HC Deb 28 April 1953 vol 514 cc1957-8

The following Question stood upon the Order Paper:


To ask the Minister of Supply what supervision is kept on tanks after they have been sent out of the Royal Ordnance Factory at Leeds.

Mr. Griffiths rose

Hon. Members

Where is the Minister?

Mr. Speaker

Captain Ryder.

Several Hon. Members rose

Mr. Griffiths

On a point of order, Mr. Speaker, I should like your guidance and ruling as to what opportunity or redress I have?

Mr. Speaker

The hon. Member put down a Question for answer. If the Minister is not here, he cannot answer it. [Interruption.] Order, order. I do not know why the Minister is not here. It has nothing to do with me.

Mr. H. Morrison

May I ask you, Sir, whether, in view of the absence of the Minister, my hon. Friend will have an opportunity of asking the Question later, and could we have an explanation from the Government as to where the Minister is?

Mr. Speaker

I will consider that and I will see that the hon. Gentleman gets an answer to the Question.

Mr. Griffiths

Further to my request for guidance, Mr. Speaker, my point is that I want an oral reply and not a written reply. I shall not be satisfied with a written reply.

Mr. Speaker

If the Minister comes in after half-past three, I will ask him to answer the Question.

Mr. Anthony Greenwood

May we have a statement from the Leader of the House on this gross discourtesy on the part of the Government?

Mr. Assheton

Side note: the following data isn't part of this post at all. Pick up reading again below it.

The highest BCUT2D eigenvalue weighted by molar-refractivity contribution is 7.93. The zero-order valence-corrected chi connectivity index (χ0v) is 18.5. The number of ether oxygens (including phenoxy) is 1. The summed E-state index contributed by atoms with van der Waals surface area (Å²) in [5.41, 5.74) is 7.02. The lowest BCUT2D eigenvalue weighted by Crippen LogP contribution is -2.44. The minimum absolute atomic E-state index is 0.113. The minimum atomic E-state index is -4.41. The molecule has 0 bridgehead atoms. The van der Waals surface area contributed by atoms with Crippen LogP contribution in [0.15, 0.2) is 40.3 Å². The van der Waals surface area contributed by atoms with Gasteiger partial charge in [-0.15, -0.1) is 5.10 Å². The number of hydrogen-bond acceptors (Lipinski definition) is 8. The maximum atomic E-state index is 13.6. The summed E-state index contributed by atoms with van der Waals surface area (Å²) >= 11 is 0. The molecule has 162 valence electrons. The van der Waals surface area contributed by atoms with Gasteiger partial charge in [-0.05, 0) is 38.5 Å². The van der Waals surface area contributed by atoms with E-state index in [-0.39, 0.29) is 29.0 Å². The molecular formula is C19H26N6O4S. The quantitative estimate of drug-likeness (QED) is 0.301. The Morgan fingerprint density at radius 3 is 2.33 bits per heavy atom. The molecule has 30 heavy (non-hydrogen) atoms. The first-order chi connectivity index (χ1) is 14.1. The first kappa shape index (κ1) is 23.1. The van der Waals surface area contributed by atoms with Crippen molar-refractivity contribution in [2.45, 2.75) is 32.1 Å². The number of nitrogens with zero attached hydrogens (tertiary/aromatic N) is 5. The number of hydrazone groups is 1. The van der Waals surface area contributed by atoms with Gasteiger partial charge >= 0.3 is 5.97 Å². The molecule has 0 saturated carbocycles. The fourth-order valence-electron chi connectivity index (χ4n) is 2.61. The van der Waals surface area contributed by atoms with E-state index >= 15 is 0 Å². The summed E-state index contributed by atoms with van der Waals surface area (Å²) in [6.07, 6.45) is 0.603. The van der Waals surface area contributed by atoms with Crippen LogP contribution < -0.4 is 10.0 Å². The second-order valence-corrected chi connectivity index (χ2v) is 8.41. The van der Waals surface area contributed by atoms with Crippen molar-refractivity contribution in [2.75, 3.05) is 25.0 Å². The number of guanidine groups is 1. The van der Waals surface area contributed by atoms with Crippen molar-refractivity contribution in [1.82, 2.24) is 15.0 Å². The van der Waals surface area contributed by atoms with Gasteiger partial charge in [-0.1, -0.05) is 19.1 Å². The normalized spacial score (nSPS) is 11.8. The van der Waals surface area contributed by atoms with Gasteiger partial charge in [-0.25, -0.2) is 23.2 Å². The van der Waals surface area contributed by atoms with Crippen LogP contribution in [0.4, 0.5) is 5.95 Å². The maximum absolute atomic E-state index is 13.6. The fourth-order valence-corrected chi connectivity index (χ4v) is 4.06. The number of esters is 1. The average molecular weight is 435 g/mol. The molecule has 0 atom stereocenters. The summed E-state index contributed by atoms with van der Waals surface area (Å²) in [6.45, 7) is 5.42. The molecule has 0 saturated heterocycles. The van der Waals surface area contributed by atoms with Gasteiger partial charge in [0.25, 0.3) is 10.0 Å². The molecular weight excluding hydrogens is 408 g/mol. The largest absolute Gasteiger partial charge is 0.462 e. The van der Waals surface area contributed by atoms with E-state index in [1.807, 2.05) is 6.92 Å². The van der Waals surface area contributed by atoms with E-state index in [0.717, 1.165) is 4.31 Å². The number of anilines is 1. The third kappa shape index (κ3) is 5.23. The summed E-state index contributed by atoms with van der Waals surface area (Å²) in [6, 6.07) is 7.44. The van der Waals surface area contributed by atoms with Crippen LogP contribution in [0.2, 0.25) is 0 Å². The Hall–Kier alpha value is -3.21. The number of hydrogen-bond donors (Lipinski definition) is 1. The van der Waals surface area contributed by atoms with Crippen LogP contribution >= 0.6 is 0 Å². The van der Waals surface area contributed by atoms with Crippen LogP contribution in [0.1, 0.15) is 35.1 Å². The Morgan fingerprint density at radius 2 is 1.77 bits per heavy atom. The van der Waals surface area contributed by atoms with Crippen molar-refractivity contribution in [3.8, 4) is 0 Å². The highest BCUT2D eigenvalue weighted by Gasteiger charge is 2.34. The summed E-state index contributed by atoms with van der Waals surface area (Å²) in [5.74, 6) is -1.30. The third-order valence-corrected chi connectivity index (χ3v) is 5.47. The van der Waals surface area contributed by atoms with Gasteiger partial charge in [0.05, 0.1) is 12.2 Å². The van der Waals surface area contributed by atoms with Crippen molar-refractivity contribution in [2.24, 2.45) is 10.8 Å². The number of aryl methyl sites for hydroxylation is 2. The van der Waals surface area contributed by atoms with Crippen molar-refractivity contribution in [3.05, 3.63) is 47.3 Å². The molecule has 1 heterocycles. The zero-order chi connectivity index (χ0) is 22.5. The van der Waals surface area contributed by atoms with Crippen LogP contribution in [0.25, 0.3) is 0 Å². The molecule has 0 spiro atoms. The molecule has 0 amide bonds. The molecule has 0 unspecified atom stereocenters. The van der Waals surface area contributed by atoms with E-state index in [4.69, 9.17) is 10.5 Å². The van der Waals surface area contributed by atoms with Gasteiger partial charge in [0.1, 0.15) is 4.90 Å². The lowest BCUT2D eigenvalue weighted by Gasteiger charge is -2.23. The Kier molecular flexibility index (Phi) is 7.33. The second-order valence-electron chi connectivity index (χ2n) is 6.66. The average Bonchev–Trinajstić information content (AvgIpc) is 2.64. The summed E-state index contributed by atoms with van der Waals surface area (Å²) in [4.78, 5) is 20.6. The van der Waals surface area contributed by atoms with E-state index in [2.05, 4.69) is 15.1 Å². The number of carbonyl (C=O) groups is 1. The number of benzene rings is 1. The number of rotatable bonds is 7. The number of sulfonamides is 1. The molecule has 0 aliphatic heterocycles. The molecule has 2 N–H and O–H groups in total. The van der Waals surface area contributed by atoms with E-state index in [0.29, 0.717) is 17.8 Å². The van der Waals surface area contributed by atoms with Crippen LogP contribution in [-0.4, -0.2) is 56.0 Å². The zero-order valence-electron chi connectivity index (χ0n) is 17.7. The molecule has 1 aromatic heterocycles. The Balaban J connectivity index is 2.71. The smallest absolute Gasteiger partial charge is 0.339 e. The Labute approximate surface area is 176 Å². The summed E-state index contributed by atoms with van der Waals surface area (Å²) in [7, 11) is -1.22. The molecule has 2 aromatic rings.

In view of the extreme attention which my right hon. Friend the Minister of Supply has always given to business in the House, is this not extremely ungenerous of hon. Members on the opposite side?

Several Hon. Members rose

Mr. Speaker

Order. The time for Questions is now over.

Mr. Wigg

Further to the point raised by my hon. Friend the Member for Rossendale (Mr. Anthony Greenwood), surely it is within your recollection, Mr. Speaker, that yesterday the Minister of Supply did exactly the same thing.

The Prime Minister

I am afraid that I may be to blame. Had I read out in full the answer which I shall now, with permission, give to the House, we should well have run through the time of Questions. In trying to meet the convenience of the House, nothing could be further from my intention than to show any discourtesy in the answering of Questions. The discourtesy might consist rather in not making allowance for Ministers who are working under all the stresses of the present time.